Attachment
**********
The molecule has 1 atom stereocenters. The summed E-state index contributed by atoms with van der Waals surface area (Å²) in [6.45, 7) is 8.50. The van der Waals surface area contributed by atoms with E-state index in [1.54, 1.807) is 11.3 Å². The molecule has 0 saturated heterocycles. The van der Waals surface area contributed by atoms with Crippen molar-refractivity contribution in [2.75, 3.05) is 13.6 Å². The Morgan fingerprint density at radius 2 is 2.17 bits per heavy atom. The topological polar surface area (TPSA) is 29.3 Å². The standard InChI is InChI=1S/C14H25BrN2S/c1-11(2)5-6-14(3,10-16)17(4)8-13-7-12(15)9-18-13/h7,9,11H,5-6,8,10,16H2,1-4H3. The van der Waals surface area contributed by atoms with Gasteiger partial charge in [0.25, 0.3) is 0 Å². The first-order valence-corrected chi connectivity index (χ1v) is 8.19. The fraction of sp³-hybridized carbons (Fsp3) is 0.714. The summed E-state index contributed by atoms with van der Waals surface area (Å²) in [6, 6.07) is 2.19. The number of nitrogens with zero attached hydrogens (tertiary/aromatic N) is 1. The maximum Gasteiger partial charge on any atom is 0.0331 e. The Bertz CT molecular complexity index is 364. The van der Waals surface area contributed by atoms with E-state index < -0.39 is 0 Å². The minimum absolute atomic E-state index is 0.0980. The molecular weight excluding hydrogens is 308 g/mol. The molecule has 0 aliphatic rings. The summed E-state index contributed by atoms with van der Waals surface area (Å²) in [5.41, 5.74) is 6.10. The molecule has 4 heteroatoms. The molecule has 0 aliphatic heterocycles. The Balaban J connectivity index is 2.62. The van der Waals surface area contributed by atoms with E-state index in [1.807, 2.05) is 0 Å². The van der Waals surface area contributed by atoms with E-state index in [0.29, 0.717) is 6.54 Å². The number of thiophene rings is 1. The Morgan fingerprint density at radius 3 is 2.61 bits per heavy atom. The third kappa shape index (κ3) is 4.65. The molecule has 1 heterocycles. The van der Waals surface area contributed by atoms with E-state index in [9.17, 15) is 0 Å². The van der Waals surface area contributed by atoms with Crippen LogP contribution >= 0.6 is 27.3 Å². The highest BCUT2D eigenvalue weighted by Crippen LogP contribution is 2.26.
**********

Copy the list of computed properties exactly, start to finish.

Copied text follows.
The molecule has 1 atom stereocenters. The summed E-state index contributed by atoms with van der Waals surface area (Å²) in [6.45, 7) is 8.50. The van der Waals surface area contributed by atoms with E-state index in [1.54, 1.807) is 11.3 Å². The molecule has 0 saturated heterocycles. The van der Waals surface area contributed by atoms with Crippen molar-refractivity contribution in [2.75, 3.05) is 13.6 Å². The Morgan fingerprint density at radius 2 is 2.17 bits per heavy atom. The topological polar surface area (TPSA) is 29.3 Å². The standard InChI is InChI=1S/C14H25BrN2S/c1-11(2)5-6-14(3,10-16)17(4)8-13-7-12(15)9-18-13/h7,9,11H,5-6,8,10,16H2,1-4H3. The van der Waals surface area contributed by atoms with Gasteiger partial charge in [0.25, 0.3) is 0 Å². The first-order valence-corrected chi connectivity index (χ1v) is 8.19. The fraction of sp³-hybridized carbons (Fsp3) is 0.714. The summed E-state index contributed by atoms with van der Waals surface area (Å²) in [6, 6.07) is 2.19. The number of nitrogens with zero attached hydrogens (tertiary/aromatic N) is 1. The maximum Gasteiger partial charge on any atom is 0.0331 e. The Bertz CT molecular complexity index is 364. The van der Waals surface area contributed by atoms with E-state index < -0.39 is 0 Å². The minimum absolute atomic E-state index is 0.0980. The molecular weight excluding hydrogens is 308 g/mol. The molecule has 0 aliphatic rings. The summed E-state index contributed by atoms with van der Waals surface area (Å²) in [5.41, 5.74) is 6.10. The molecule has 4 heteroatoms. The molecule has 0 aliphatic heterocycles. The Balaban J connectivity index is 2.62. The van der Waals surface area contributed by atoms with E-state index in [1.807, 2.05) is 0 Å². The van der Waals surface area contributed by atoms with E-state index in [0.29, 0.717) is 6.54 Å². The number of thiophene rings is 1. The Morgan fingerprint density at radius 3 is 2.61 bits per heavy atom. The third kappa shape index (κ3) is 4.65. The molecule has 1 heterocycles. The van der Waals surface area contributed by atoms with E-state index in [9.17, 15) is 0 Å². The van der Waals surface area contributed by atoms with Crippen LogP contribution >= 0.6 is 27.3 Å². The highest BCUT2D eigenvalue weighted by Crippen LogP contribution is 2.26.